gms | German Medical Science

77. Jahresversammlung der Deutschen Gesellschaft für Hals-Nasen-Ohren-Heilkunde, Kopf- und Hals-Chirurgie e. V.

Deutsche Gesellschaft für Hals-Nasen-Ohren-Heilkunde, Kopf- und Hals-Chirurgie e. V.

24.05. - 28.05.2006, Mannheim

Computer assisted simulation of endoscopic endonasal surgery-results in proximity to reality and surgical learning curve

Meeting Abstract

  • corresponding author presenting/speaker Antje Pößneck - Innovation Center Computer Assisted Surgery, Leipzig, Germany
  • author Edgar Nowatius - zwonull media GbR, Leipzig, Germany
  • author Werner Korb - Innovation Center Computer Assisted Surgery, Leipzig, Germany
  • author Oliver Burgert - Innovation Center Computer Assisted Surgery, Leipzig, Germany
  • author Christos Trantakis - Department of Neurosurgery, University of Leipzig, Leipzig, Germany
  • author Hüseyin Kemal Çakmak - Institute of Applied Computer Science, Forschungszentrum Karlsruhe, Karlsruhe, Germany
  • author Heiko Maaß - Institute of Applied Computer Science, Forschungszentrum Karlsruhe, Karlsruhe, Germany
  • author Uwe Kühnapfel - Institute of Applied Computer Science, Forschungszentrum Karlsruhe, Karlsruhe, Germany
  • author Gero Strauß - Department of ENT/Plastic Surgery, University of Leipzig, Leipzig, Germany
  • author Andreas Dietz - Department of ENT/Plastic Surgery, University of Leipzig, Leipzig, Germany

German Society of Otorhinolaryngology, Head and Neck Surgery. 77th Annual Meeting of the German Society of Otorhinolaryngology, Head and Neck Surgery. Mannheim, 24.-28.05.2006. Düsseldorf, Köln: German Medical Science; 2006. Doc06hno027

Die elektronische Version dieses Artikels ist vollständig und ist verfügbar unter: http://www.egms.de/de/meetings/hno2006/06hno027.shtml

Veröffentlicht: 7. September 2006

© 2006 Pößneck et al.
Dieser Artikel ist ein Open Access-Artikel und steht unter den Creative Commons Lizenzbedingungen (http://creativecommons.org/licenses/by-nc-nd/3.0/deed.de). Er darf vervielf&aauml;ltigt, verbreitet und &oauml;ffentlich zug&aauml;nglich gemacht werden, vorausgesetzt dass Autor und Quelle genannt werden.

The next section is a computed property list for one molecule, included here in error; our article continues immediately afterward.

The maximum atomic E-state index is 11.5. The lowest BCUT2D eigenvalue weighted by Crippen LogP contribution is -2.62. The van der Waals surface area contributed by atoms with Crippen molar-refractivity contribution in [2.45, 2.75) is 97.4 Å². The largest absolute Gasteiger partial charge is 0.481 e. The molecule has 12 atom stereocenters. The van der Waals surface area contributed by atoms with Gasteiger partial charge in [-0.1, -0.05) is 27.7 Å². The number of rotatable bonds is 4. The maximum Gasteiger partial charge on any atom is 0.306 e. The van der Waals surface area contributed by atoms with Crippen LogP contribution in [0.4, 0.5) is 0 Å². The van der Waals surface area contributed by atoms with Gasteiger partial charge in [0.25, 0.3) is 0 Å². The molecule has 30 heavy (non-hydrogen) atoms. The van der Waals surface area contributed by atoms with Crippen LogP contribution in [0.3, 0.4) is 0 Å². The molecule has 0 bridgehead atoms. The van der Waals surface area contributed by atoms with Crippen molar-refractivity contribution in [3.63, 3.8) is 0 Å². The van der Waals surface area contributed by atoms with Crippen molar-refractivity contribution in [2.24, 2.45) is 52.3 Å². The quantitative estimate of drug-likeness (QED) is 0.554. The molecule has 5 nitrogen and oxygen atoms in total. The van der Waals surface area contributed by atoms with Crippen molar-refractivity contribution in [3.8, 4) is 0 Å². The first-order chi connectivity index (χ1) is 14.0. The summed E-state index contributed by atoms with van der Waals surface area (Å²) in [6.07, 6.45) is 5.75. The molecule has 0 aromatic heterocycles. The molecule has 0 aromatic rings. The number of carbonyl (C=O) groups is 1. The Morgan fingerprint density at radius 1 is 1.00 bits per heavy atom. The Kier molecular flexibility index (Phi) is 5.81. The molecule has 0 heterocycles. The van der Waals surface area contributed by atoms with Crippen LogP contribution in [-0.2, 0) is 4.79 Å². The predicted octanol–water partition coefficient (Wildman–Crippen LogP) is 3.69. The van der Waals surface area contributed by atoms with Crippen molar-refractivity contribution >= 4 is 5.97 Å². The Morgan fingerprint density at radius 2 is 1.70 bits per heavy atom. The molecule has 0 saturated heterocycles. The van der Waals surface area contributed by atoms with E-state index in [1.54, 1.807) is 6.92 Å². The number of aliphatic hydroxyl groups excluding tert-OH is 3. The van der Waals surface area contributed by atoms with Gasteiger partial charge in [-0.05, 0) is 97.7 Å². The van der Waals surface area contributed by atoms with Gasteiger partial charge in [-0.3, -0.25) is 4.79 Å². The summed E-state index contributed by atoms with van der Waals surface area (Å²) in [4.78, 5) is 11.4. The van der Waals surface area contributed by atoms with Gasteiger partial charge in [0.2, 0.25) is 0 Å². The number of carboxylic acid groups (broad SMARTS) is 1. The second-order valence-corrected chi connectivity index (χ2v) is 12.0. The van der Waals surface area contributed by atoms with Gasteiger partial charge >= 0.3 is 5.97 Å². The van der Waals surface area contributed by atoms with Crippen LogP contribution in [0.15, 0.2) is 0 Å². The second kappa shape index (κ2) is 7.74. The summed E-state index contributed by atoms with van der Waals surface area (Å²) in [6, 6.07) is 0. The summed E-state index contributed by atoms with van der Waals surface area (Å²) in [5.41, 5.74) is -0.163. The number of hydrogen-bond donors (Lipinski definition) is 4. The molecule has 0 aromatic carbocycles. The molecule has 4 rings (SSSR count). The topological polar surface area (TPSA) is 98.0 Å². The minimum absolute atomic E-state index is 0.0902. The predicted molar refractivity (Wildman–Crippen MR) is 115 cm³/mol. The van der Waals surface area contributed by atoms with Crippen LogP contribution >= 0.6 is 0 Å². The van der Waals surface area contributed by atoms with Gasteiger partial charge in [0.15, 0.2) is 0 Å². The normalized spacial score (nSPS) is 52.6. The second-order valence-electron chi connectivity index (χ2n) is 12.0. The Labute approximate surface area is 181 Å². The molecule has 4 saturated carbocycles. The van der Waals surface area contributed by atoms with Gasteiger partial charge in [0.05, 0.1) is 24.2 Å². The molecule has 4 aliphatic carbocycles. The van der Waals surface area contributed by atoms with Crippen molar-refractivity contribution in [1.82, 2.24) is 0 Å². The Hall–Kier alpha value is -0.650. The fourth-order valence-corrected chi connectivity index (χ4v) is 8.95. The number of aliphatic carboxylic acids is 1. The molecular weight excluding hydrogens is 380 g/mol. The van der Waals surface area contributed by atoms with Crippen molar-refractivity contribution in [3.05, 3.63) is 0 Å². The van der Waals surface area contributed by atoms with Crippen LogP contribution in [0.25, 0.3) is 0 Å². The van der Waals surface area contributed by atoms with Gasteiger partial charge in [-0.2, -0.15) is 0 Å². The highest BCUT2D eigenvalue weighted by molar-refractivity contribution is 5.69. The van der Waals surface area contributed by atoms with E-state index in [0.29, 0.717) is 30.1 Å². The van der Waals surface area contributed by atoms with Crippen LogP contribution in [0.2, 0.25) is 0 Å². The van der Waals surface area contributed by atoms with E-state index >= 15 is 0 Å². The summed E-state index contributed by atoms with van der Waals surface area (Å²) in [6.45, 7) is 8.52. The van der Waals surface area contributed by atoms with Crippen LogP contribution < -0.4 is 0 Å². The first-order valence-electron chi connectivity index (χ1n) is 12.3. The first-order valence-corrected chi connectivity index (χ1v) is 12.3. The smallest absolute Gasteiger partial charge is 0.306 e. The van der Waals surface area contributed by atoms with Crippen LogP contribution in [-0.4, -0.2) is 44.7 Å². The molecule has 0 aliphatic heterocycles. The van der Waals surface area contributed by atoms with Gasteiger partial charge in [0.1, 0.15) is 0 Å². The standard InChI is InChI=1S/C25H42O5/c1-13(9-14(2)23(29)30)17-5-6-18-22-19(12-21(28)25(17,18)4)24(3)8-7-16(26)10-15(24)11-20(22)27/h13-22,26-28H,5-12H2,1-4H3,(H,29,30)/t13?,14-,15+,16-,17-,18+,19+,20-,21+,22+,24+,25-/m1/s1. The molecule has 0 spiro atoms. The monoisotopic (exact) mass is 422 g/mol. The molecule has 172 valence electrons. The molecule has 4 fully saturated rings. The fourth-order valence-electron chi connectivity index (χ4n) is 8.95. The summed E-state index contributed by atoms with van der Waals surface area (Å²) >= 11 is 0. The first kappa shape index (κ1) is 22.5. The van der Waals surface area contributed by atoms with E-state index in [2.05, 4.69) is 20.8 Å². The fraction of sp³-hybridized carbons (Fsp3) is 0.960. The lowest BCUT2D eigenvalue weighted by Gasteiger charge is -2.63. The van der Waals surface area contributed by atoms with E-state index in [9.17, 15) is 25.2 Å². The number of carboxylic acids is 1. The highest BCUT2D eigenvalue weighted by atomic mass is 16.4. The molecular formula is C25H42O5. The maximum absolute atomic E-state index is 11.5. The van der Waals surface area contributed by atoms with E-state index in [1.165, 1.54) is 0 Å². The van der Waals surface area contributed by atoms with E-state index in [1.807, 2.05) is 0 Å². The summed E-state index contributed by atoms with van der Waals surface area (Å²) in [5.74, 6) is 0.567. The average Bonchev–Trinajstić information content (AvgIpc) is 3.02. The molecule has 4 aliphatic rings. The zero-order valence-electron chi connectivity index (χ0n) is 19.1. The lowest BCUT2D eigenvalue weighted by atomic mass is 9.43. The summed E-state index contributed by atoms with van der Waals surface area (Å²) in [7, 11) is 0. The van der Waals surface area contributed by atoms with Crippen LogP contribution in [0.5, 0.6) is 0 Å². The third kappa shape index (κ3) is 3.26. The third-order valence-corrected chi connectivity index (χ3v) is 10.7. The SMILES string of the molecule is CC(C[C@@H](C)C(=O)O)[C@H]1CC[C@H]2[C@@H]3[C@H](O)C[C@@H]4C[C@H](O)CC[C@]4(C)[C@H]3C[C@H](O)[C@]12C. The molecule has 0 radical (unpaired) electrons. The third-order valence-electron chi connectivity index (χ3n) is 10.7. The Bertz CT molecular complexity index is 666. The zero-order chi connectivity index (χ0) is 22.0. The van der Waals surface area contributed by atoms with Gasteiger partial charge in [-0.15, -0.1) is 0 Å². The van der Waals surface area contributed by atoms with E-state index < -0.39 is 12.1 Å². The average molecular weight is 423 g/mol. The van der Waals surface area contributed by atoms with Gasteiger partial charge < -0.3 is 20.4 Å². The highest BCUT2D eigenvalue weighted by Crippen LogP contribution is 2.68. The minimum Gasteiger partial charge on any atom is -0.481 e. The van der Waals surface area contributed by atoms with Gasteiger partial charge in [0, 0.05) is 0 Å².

Gliederung

Text

Introduction: Functional endoscopic sinus surgery (FESS) is a frequently carried out ENT-intervention. The patients risk results from the complexity of the procedure and anatomical proximity of orbit and skull base to the operation area. Decreasing availability of human compounds and a tight OR-schedule require new concepts in surgical training of young ENT-surgeons. We developed a virtual training system for FESS that allows tissue interaction providing force feedback.

Material & Methods: The virtual model for endoscopic sinus surgery was generated using a CT-dataset of a real patient and the software tools VESUV©, KisMo© and KISMET. First, this dataset was segmented semiautomatically in VESUV©. In KisMo© we generated a surface model of the right nasal cavity and modelled the lower and middle turbinate and a few ethmoid air cells. The used instruments (endoscope, forceps) were modelled using the 3 D visualisation and modelling software Rhinoceros©. The modelled structures were connected and texturized using original images and video material taken of the intranasal anatomy during an operation. The scene was implemented in the simulation software KISMET and connected with the force feedback device PHANToM Premium (SensAble Technologies Inc., USA).

For evaluation of the system, a pilot test series was started. Two test groups with ten test subjects in each group had to perform sinus surgery. The first group consisted of experienced ENT-surgeons, the second group of endoscopy inexperienced medical students. The test subjects had to perform in two sessions five procedures per session with a one week interval between session one and session two. The training data was recorded by an integrated software tool (KISMET Tutor) that logged start and end time, error rate and error type during the procedure. For evaluation of the data mean procedure time and mean error rate were calculated and compared between both groups.

In a follow-up study with 4 inexperienced test subjects that performed the procedure 50 times (ten session with every five procedures). Additionally, a questionnaire had to be filled by the test subjects.

Results & Conclusion: Evaluation of the data of the pilot test series showed no significant learning curve concerning time and error rate for the inexperienced surgeons. The data of the follow-up-study also supplied no statistically significant learning curves but revealed a trend to less time and error rate by training the procedure. (Regarding the data leads to the assumption that the number of training sessions of the pilot test series is too little to record a learning curve.) Another aggravating point is the insufficiency of the haptic properties, it is a balancing act between real time rendering and realistic virtual training environment.

The questionnaire showed a high level of realistic anatomy, texturing and visualisation. The analysis of the scene and the resulting learning curves suggests that an effective simulation system has to provide a certain closeness to reality to result in statistically significant learning curves. Correct haptic properties can be supportive.